Attorney General Maura Healey said Thursday that she is co-leading a nationwide investigation into Meta, the parent company of Instagram, for promoting the photo-sharing app to children and young adults while knowing it caused harm to their physical and mental health.
The investigation will examine the ways Meta, formerly known as Facebook, tried to increase both the frequency of use and the amount of time users spent on the Instagram app. Healey and a number of other attorneys general want to know whether these practices violated consumer protection laws or put the public at risk.
Healey said the goal is to “get to the bottom of this company’s engagement with young users, identify any unlawful practices, and end these abuses for good.”
“As Attorney General it is my job to protect young people from these online harms,” she said in a press release. “Meta can no longer ignore the threat that social media can pose to children for the benefit of their bottom line.”
Meta spokesperson Liza Crenshaw said the accusations are “false and demonstrate a deep misunderstanding of the facts.” She said challenges in protecting young people online impact the entire industry.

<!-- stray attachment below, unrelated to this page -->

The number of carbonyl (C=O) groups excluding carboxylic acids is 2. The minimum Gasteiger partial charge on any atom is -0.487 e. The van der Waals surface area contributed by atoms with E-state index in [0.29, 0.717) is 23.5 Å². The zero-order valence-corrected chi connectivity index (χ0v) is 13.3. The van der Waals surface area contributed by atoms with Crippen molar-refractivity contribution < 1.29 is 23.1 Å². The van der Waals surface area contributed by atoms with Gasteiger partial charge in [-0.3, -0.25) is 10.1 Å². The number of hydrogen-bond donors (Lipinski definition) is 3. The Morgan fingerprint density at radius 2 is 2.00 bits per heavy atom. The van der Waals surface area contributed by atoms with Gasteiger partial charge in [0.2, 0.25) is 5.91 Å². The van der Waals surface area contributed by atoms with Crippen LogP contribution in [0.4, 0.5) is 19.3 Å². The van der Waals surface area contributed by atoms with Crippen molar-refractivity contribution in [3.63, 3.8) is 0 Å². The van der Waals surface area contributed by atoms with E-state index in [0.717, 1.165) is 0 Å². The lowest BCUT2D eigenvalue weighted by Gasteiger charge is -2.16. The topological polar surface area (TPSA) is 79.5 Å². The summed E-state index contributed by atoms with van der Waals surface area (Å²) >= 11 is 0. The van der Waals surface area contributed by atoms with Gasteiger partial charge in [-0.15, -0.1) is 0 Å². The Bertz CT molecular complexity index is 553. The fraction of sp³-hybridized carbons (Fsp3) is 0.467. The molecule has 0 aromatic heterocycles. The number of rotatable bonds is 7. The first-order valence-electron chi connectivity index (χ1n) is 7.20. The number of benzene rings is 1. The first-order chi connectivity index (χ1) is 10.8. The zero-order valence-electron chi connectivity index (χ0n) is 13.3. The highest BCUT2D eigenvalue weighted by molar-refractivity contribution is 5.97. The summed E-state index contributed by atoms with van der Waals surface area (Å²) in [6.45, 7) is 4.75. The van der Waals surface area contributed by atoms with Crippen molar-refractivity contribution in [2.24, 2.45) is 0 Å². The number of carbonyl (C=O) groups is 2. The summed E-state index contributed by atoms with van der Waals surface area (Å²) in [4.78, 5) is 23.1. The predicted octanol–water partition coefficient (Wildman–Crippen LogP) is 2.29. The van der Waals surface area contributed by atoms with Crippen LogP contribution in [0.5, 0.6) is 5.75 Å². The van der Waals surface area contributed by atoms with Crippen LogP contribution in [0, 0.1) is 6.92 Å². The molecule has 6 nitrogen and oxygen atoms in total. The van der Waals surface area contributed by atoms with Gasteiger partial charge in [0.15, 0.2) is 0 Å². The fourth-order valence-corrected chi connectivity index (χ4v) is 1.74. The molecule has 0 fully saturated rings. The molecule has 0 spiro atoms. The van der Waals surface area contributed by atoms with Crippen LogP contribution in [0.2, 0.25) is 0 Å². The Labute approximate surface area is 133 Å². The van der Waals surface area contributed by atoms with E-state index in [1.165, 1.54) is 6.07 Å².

“We continue to build new features to help people who might be dealing with negative social comparisons or body image issues, including our new ‘Take a Break’ feature and ways to nudge them towards other types of content if they’re stuck on one topic,” she wrote via e-mail.
Healey joined attorneys general from states including California — where Meta is headquartered — Florida, Kentucky, Nebraska, New York, New Jersey, Tennessee, Texas, and Vermont in launching the investigation. In May she co-led a separate effort to urge Facebook to scrap its plans to launch a version of Instagram for children under 13.
Meta said it would delay the launch of “Instagram Kids” in September ahead of a congressional hearing, which was convened after the publication of a Wall Street Journal report that suggested the company knew how harmful Instagram was for teenage girls.